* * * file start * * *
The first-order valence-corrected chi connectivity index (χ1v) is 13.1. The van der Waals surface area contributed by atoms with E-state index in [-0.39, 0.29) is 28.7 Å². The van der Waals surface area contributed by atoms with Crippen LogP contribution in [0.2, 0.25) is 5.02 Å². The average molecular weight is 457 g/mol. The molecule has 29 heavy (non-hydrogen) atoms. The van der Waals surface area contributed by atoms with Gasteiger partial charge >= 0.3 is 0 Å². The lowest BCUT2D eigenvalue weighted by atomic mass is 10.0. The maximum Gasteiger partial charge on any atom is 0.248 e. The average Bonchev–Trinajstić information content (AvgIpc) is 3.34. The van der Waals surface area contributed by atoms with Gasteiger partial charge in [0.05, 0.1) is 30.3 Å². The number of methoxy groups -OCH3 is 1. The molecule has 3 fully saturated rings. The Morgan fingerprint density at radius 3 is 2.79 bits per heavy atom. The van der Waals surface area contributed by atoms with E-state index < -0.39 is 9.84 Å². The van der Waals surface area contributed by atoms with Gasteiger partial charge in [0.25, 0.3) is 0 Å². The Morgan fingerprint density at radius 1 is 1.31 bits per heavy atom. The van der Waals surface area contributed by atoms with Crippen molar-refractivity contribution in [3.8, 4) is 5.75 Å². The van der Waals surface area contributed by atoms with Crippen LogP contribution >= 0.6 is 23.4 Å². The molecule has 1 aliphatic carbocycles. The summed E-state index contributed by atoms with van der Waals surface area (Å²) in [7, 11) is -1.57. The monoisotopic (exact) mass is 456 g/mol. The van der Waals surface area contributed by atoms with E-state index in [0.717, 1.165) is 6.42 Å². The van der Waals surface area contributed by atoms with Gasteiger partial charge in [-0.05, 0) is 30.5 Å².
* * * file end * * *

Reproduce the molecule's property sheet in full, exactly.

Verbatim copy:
The first-order valence-corrected chi connectivity index (χ1v) is 13.1. The van der Waals surface area contributed by atoms with E-state index in [-0.39, 0.29) is 28.7 Å². The van der Waals surface area contributed by atoms with Crippen LogP contribution in [0.2, 0.25) is 5.02 Å². The average molecular weight is 457 g/mol. The molecule has 29 heavy (non-hydrogen) atoms. The van der Waals surface area contributed by atoms with Gasteiger partial charge >= 0.3 is 0 Å². The lowest BCUT2D eigenvalue weighted by atomic mass is 10.0. The maximum Gasteiger partial charge on any atom is 0.248 e. The average Bonchev–Trinajstić information content (AvgIpc) is 3.34. The van der Waals surface area contributed by atoms with Gasteiger partial charge in [0.05, 0.1) is 30.3 Å². The number of methoxy groups -OCH3 is 1. The molecule has 3 fully saturated rings. The Morgan fingerprint density at radius 3 is 2.79 bits per heavy atom. The van der Waals surface area contributed by atoms with E-state index < -0.39 is 9.84 Å². The van der Waals surface area contributed by atoms with Gasteiger partial charge in [0.25, 0.3) is 0 Å². The Morgan fingerprint density at radius 1 is 1.31 bits per heavy atom. The van der Waals surface area contributed by atoms with Crippen molar-refractivity contribution in [3.8, 4) is 5.75 Å². The van der Waals surface area contributed by atoms with Crippen LogP contribution >= 0.6 is 23.4 Å². The molecule has 1 aliphatic carbocycles. The summed E-state index contributed by atoms with van der Waals surface area (Å²) in [7, 11) is -1.57. The monoisotopic (exact) mass is 456 g/mol. The van der Waals surface area contributed by atoms with E-state index in [0.717, 1.165) is 6.42 Å². The van der Waals surface area contributed by atoms with Gasteiger partial charge in [-0.05, 0) is 30.5 Å².